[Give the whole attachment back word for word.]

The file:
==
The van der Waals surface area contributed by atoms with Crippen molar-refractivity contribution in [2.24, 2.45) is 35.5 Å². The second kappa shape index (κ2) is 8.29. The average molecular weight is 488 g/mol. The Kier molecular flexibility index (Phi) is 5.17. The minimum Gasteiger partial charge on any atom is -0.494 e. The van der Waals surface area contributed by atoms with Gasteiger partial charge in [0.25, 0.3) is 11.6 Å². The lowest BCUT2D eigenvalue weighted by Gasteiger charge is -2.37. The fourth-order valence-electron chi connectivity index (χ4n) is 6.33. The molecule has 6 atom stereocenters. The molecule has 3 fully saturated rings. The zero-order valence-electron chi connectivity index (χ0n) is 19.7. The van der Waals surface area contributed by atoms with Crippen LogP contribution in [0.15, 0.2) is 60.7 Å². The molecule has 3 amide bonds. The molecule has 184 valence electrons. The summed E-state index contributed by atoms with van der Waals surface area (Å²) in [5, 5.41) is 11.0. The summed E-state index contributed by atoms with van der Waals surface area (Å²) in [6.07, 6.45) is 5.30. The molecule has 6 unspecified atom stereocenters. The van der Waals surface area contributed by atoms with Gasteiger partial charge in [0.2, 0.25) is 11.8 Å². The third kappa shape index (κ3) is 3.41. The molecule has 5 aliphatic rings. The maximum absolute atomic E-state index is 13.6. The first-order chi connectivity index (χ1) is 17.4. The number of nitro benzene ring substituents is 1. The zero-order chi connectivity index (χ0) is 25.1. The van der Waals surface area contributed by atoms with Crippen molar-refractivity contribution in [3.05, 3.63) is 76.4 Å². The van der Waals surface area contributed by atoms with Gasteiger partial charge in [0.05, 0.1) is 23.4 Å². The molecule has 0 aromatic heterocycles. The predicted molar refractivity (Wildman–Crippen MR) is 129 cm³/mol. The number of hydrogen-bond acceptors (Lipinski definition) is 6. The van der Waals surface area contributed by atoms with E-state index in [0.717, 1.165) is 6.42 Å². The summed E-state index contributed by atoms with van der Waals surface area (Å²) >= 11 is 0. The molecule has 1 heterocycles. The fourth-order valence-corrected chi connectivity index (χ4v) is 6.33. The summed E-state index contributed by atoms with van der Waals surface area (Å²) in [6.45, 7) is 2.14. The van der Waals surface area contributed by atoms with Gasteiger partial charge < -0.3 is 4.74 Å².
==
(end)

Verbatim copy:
The van der Waals surface area contributed by atoms with Crippen molar-refractivity contribution in [2.24, 2.45) is 35.5 Å². The second kappa shape index (κ2) is 8.29. The average molecular weight is 488 g/mol. The Kier molecular flexibility index (Phi) is 5.17. The minimum Gasteiger partial charge on any atom is -0.494 e. The van der Waals surface area contributed by atoms with Gasteiger partial charge in [0.25, 0.3) is 11.6 Å². The lowest BCUT2D eigenvalue weighted by Gasteiger charge is -2.37. The fourth-order valence-electron chi connectivity index (χ4n) is 6.33. The molecule has 6 atom stereocenters. The molecule has 3 fully saturated rings. The zero-order valence-electron chi connectivity index (χ0n) is 19.7. The van der Waals surface area contributed by atoms with Crippen LogP contribution in [0.15, 0.2) is 60.7 Å². The molecule has 3 amide bonds. The molecule has 184 valence electrons. The summed E-state index contributed by atoms with van der Waals surface area (Å²) in [5, 5.41) is 11.0. The summed E-state index contributed by atoms with van der Waals surface area (Å²) in [6.07, 6.45) is 5.30. The molecule has 6 unspecified atom stereocenters. The van der Waals surface area contributed by atoms with Gasteiger partial charge in [0.2, 0.25) is 11.8 Å². The third kappa shape index (κ3) is 3.41. The molecule has 5 aliphatic rings. The maximum absolute atomic E-state index is 13.6. The first-order chi connectivity index (χ1) is 17.4. The number of nitro benzene ring substituents is 1. The zero-order chi connectivity index (χ0) is 25.1. The van der Waals surface area contributed by atoms with Crippen molar-refractivity contribution in [3.05, 3.63) is 76.4 Å². The van der Waals surface area contributed by atoms with Gasteiger partial charge in [0.05, 0.1) is 23.4 Å². The molecule has 0 aromatic heterocycles. The predicted molar refractivity (Wildman–Crippen MR) is 129 cm³/mol. The number of hydrogen-bond acceptors (Lipinski definition) is 6. The van der Waals surface area contributed by atoms with E-state index in [0.717, 1.165) is 6.42 Å². The summed E-state index contributed by atoms with van der Waals surface area (Å²) >= 11 is 0. The molecule has 1 heterocycles. The fourth-order valence-corrected chi connectivity index (χ4v) is 6.33. The summed E-state index contributed by atoms with van der Waals surface area (Å²) in [6.45, 7) is 2.14. The van der Waals surface area contributed by atoms with Gasteiger partial charge < -0.3 is 4.74 Å².